Wrong boxes


We all struggled to cram stuff into the wrong boxes because we didn't want to be bothered finding new ones.


Today, there are many online publishing platforms, but they're all similar: most mimic conventional book publishing. The trouble is that if you're publishing online, it's primarily for mobile use.


Mobile devices come in so many sizes and shapes, it's hard to find one that fits all. As a result, your content comes out distorted. Some people will say it's no big deal for novels or books that are text-based—but they've never loved a book the way I do.


It's an art of arranging the elements on a page for a print book. Not unlike a music sheet, there is a rhythm to the page's layout. An editor translates the writer's tone, using punctuation, spacing, and other elements. This understanding has been less necessary in recent years with the rise in mobile technologies—but it remains vital for writers.


Imagine what it looked like for comics and illustrated novels if it is a disaster for the book sector. Yet nothing is being done. I've been exploring the problem for a while, and I came up with different options, but it was not enough.


I am using the media gallery option of blog posts for my latest test series. I considered that if mobile devices have different screen resolutions, they all accommodate 1920 by 1080 HD film resolution. Using that information, I made my images 1080 by 1920 for a vertical layout and ensured that the text was easy to read with fewer lines per image. The look was pleasing, but it forced me to add more images to accommodate the storyline. I then decided to create shorter episodes. Most people like to read short segments on mobile.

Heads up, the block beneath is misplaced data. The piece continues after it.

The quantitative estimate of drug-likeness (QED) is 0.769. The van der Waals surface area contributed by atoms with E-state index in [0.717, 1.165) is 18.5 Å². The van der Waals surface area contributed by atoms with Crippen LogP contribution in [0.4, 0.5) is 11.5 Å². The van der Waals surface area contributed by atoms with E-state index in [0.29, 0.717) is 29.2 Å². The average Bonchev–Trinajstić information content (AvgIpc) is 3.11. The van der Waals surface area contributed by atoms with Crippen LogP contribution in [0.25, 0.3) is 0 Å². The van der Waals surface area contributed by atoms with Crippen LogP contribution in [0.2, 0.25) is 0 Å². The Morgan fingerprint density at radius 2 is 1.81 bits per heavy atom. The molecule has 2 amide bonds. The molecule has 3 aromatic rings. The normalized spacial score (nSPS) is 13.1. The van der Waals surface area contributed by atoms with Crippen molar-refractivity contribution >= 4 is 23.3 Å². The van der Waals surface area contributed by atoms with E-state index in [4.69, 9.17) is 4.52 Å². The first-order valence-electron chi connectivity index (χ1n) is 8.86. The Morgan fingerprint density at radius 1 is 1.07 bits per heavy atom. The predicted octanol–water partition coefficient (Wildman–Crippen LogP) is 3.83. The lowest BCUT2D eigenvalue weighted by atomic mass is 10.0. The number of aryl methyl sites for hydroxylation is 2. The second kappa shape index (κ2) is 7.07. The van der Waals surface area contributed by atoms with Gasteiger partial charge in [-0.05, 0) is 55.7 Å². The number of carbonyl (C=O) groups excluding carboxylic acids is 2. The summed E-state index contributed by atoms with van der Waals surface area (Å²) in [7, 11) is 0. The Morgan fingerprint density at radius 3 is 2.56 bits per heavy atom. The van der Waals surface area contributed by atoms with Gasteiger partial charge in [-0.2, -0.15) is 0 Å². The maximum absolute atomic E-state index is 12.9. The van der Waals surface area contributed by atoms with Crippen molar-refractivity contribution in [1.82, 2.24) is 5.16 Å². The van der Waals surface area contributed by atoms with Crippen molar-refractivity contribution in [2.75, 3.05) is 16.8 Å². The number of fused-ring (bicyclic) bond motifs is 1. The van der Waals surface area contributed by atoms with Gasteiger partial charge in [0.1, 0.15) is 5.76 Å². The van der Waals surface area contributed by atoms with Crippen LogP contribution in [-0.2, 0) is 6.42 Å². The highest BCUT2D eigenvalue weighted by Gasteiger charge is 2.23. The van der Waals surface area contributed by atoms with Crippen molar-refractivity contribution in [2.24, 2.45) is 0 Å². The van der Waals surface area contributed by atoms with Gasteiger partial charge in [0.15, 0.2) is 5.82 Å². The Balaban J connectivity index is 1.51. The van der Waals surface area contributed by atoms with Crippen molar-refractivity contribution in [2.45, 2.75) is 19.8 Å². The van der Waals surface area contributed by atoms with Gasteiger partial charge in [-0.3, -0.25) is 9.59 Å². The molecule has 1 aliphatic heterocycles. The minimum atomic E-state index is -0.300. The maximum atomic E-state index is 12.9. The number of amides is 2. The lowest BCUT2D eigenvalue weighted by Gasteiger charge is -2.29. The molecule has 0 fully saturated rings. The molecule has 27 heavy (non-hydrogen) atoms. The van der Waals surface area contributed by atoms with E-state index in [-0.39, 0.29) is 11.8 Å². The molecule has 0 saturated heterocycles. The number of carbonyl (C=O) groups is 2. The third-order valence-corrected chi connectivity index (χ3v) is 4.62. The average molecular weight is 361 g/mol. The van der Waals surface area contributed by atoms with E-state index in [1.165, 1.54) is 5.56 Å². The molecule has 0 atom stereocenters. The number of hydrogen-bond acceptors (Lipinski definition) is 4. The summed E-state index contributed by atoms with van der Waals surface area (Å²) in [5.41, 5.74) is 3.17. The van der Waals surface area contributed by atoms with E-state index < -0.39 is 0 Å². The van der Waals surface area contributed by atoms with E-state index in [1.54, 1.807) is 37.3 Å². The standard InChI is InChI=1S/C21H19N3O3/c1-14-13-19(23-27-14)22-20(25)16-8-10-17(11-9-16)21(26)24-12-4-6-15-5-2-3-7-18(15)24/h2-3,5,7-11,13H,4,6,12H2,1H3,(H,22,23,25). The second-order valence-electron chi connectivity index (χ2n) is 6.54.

Let me know if I am wrong, but the result looks and feels nice. The next step will be to create a universal player for this content style. I also decided to use my 3D rendering with a minimum of touch-ups, but this is a personal choice.


I have included some examples in this article. For the whole experience, visit sckriptcomics.com. Also, you can compare it with the other version of the same content I published using a more conventional approach. I looked at platforms such as "Tapas," and I don't understand how people can enjoy comics that look dislocated. When you enlarge and move the content, it's not a relaxing experience to read.


To hold an audience's attention, you need to limit interactions unless they're games.




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